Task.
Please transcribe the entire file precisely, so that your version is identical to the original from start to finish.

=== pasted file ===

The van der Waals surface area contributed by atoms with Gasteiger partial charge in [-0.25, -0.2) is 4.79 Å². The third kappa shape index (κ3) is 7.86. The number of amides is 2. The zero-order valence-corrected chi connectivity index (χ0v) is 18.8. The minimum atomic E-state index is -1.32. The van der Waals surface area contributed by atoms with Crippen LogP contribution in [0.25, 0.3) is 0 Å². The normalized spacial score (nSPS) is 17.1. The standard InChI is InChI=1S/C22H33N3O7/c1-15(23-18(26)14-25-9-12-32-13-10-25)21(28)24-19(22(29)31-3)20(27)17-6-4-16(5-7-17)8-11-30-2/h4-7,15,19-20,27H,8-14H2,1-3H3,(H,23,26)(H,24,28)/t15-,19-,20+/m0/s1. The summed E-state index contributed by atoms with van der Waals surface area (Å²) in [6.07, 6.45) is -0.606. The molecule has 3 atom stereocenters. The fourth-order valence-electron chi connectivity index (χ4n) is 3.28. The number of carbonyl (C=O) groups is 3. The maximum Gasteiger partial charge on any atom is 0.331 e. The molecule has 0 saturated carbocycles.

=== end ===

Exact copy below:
The van der Waals surface area contributed by atoms with Gasteiger partial charge in [-0.25, -0.2) is 4.79 Å². The third kappa shape index (κ3) is 7.86. The number of amides is 2. The zero-order valence-corrected chi connectivity index (χ0v) is 18.8. The minimum atomic E-state index is -1.32. The van der Waals surface area contributed by atoms with Crippen LogP contribution in [0.25, 0.3) is 0 Å². The normalized spacial score (nSPS) is 17.1. The standard InChI is InChI=1S/C22H33N3O7/c1-15(23-18(26)14-25-9-12-32-13-10-25)21(28)24-19(22(29)31-3)20(27)17-6-4-16(5-7-17)8-11-30-2/h4-7,15,19-20,27H,8-14H2,1-3H3,(H,23,26)(H,24,28)/t15-,19-,20+/m0/s1. The summed E-state index contributed by atoms with van der Waals surface area (Å²) in [6.07, 6.45) is -0.606. The molecule has 3 atom stereocenters. The fourth-order valence-electron chi connectivity index (χ4n) is 3.28. The number of carbonyl (C=O) groups is 3. The maximum Gasteiger partial charge on any atom is 0.331 e. The molecule has 0 saturated carbocycles.